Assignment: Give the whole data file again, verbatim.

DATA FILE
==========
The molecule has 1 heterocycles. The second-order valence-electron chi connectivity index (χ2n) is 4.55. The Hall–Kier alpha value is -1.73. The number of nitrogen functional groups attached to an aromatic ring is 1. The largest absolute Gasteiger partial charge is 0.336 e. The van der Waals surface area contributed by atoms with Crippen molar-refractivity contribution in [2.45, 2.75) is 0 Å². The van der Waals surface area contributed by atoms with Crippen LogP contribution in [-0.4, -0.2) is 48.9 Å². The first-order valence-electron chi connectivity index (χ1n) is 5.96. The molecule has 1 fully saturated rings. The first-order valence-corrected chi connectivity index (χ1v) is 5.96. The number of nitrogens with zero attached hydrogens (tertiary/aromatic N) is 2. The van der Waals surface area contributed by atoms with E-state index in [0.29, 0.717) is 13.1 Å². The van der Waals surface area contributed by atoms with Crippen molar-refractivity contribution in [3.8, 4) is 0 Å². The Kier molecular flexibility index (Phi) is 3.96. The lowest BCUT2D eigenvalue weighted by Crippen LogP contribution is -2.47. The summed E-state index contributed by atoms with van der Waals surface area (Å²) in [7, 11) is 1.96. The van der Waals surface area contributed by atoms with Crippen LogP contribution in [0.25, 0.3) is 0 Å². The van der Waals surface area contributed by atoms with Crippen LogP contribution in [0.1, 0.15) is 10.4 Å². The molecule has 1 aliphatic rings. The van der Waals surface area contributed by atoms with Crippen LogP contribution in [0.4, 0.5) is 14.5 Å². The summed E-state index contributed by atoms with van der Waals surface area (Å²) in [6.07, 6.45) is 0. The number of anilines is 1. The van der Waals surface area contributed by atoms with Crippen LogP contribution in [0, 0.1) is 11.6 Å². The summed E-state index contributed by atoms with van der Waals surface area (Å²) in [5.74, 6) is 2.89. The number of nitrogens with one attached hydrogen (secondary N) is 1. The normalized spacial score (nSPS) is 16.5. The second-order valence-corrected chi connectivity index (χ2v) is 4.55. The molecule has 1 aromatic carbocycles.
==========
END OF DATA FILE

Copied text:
The molecule has 1 heterocycles. The second-order valence-electron chi connectivity index (χ2n) is 4.55. The Hall–Kier alpha value is -1.73. The number of nitrogen functional groups attached to an aromatic ring is 1. The largest absolute Gasteiger partial charge is 0.336 e. The van der Waals surface area contributed by atoms with Crippen molar-refractivity contribution in [2.45, 2.75) is 0 Å². The van der Waals surface area contributed by atoms with Crippen LogP contribution in [-0.4, -0.2) is 48.9 Å². The first-order valence-electron chi connectivity index (χ1n) is 5.96. The molecule has 1 fully saturated rings. The first-order valence-corrected chi connectivity index (χ1v) is 5.96. The number of nitrogens with zero attached hydrogens (tertiary/aromatic N) is 2. The van der Waals surface area contributed by atoms with E-state index in [0.29, 0.717) is 13.1 Å². The van der Waals surface area contributed by atoms with Crippen molar-refractivity contribution in [3.8, 4) is 0 Å². The Kier molecular flexibility index (Phi) is 3.96. The lowest BCUT2D eigenvalue weighted by Crippen LogP contribution is -2.47. The summed E-state index contributed by atoms with van der Waals surface area (Å²) in [7, 11) is 1.96. The van der Waals surface area contributed by atoms with Crippen LogP contribution in [0.25, 0.3) is 0 Å². The van der Waals surface area contributed by atoms with Crippen LogP contribution in [0.1, 0.15) is 10.4 Å². The molecule has 1 aliphatic rings. The van der Waals surface area contributed by atoms with Crippen LogP contribution in [0.4, 0.5) is 14.5 Å². The summed E-state index contributed by atoms with van der Waals surface area (Å²) in [6.07, 6.45) is 0. The number of anilines is 1. The van der Waals surface area contributed by atoms with Crippen LogP contribution in [0, 0.1) is 11.6 Å². The summed E-state index contributed by atoms with van der Waals surface area (Å²) in [5.74, 6) is 2.89. The number of nitrogens with one attached hydrogen (secondary N) is 1. The normalized spacial score (nSPS) is 16.5. The second-order valence-corrected chi connectivity index (χ2v) is 4.55. The molecule has 1 aromatic carbocycles.